The Houston Astros will be facing the best pitcher in baseball on Tuesday night. Ian York takes a close look at what the Los Angeles Dodgers‘ Clayton Kershaw throws and how his pitches move.
Clayton Kershaw is the best pitcher on the planet, and it’s not particularly close. In the last seven years, he has led the National League in ERA five times, in WHIP four times, and won three Cy Young awards. In 2017, he tied for the lead in wins with an 18-4 record, in spite of missing all of August with a back injury, and ESPN ranks him second in the 2017 Cy Young stakes, barely behind his teammate Kenley Jansen.
His only real sign of weakness this year has been a platoon split that is unusual for him. Although in previous years he has handled left-handed batters just about as well as righties, in 2017 lefties put up a .734 OPS against him – not terrible, but un-Kershaw-like, and .435 points higher than LHB did against him in 2016.
What he throws. Kershaw has three main pitches: four-seam fastball (“FF”), slider (“SL”), and curve (“CU”). He also occasionally throws a changeup (“CH”) and a second fastball, presumably a two-seam fastball (“FT”) that has much more horizontal movement and a little more velocity than his four-seam.
Kershaw is all about the vertical movement on his pitches. With the exception of his very rare two-seam fastball, his pitches have very little horizontal movement, but have huge vertical movement compared to the average pitcher. His fastballs have great “rise“, and his curve has excellent drop. Here is his four-seam fastball, in red, compared to other left-handed pitchers who threw at least 100 fastballs, showing its horizontal movement (left chart) and vertical movement (right):
Here is his curve, which has negative vertical movement (i.e. drop), and almost no horizontal movement:
And here is how they compare side by side. This animation shows a fastball Kershaw threw on June 19 to Gavin Cecchini; the curve is one he threw to A.J. Pollock on July 4. Both pitches were fouled off.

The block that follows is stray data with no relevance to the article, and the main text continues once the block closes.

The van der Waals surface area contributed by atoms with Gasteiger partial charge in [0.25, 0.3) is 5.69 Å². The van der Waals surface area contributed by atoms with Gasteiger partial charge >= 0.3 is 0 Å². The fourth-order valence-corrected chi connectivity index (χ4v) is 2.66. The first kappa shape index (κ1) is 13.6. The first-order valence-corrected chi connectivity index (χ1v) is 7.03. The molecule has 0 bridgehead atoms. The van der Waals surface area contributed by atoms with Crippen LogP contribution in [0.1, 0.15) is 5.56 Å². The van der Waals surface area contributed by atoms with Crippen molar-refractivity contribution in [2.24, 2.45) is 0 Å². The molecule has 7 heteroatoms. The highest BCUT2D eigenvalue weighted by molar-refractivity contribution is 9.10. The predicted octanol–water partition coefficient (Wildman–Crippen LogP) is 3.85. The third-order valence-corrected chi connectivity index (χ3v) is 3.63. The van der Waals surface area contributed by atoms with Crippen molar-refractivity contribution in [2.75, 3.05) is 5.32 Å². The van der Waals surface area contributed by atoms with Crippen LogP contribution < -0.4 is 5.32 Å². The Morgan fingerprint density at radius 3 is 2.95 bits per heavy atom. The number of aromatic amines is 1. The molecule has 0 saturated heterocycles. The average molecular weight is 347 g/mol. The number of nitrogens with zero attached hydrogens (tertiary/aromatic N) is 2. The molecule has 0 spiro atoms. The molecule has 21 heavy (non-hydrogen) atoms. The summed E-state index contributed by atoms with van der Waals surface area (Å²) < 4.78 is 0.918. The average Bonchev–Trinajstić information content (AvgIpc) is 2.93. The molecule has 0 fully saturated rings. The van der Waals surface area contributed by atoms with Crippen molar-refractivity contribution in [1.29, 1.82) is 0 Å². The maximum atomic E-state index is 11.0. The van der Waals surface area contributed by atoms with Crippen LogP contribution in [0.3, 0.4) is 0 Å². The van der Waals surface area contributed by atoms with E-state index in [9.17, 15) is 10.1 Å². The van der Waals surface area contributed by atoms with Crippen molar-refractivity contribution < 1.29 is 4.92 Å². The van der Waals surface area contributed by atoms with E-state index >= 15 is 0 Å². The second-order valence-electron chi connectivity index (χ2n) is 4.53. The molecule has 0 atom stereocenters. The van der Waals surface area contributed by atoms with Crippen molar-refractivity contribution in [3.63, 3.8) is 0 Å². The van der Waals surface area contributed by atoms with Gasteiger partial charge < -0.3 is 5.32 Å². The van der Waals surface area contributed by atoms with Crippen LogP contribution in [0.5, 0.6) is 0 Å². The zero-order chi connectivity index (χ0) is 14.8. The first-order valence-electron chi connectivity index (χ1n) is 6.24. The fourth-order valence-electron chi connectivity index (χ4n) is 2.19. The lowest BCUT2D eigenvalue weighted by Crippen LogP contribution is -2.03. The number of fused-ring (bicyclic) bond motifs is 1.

The solid lines represent the path these pitches would have traveled under the influence of gravity alone, in a vacuum. The curve would have hit the bottom part of the strike zone; it ended up just inches below the zone. The fastball was on a trajectory to bounce several feet in front of the plate; its spin pulled it up to be easily within the zone. Neither moved more than a few inches horizontally.
Pitch usage and trends. Kershaw changes his pitch usage significantly depending on the situation. Overall, his fastball (46.3% of pitches) and slider (34.7%) are his most common pitches, with his curve (16.6%) well behind them. When he is ahead in the count, though, he is much more likely to use his curve (31.7%). When behind, he simply doesn’t throw a curve at all (0.2%), using his slider instead (48.3%). Right-handed batters are also more likely to see sliders than left-handed batters (35.6 vs 28.3%). The changeup and two-seam fastball are both very rare (1.2% and 1.1% of pitches respectively).
He was fairly consistent with his pitch repertoire over the course of the 2017 season, and didn’t particularly change pitch usage or velocity after his return from the DL (marked with a blue line) or in the post-season (after the green line). Interestingly, almost all of his two-seam fastballs were thrown over seven consecutive games in May and June, after which he stopped using it until the post-season.
Pitch value. Unusually for Kershaw, his fastball was actually slightly less effective than the average, as measured by total bases yielded per 100 pitches. His slider was better than average overall, but left-handed batters (relatively) feasted on it, explaining his platoon split for the season. All his pitches, however, were much better than average in terms of balls per 100 pitches.
Pitch location. Many pitchers with good control place their pitches in a tight cluster in one part of the strike zone. Kershaw does this, more or less, with his slider, which targets the bottom edge of the strike zone, but his fastball and (to a lesser extent) curve don’t show this pattern. Instead, Kershaw uses the whole strike zone for those pitches, but rarely leaves the strike zone. It’s that combination of unpredictability with deceptive pitch movement that makes the best pitcher in baseball.
Follow Ian on Twitter @iayork
Feature image courtesy of nypost.com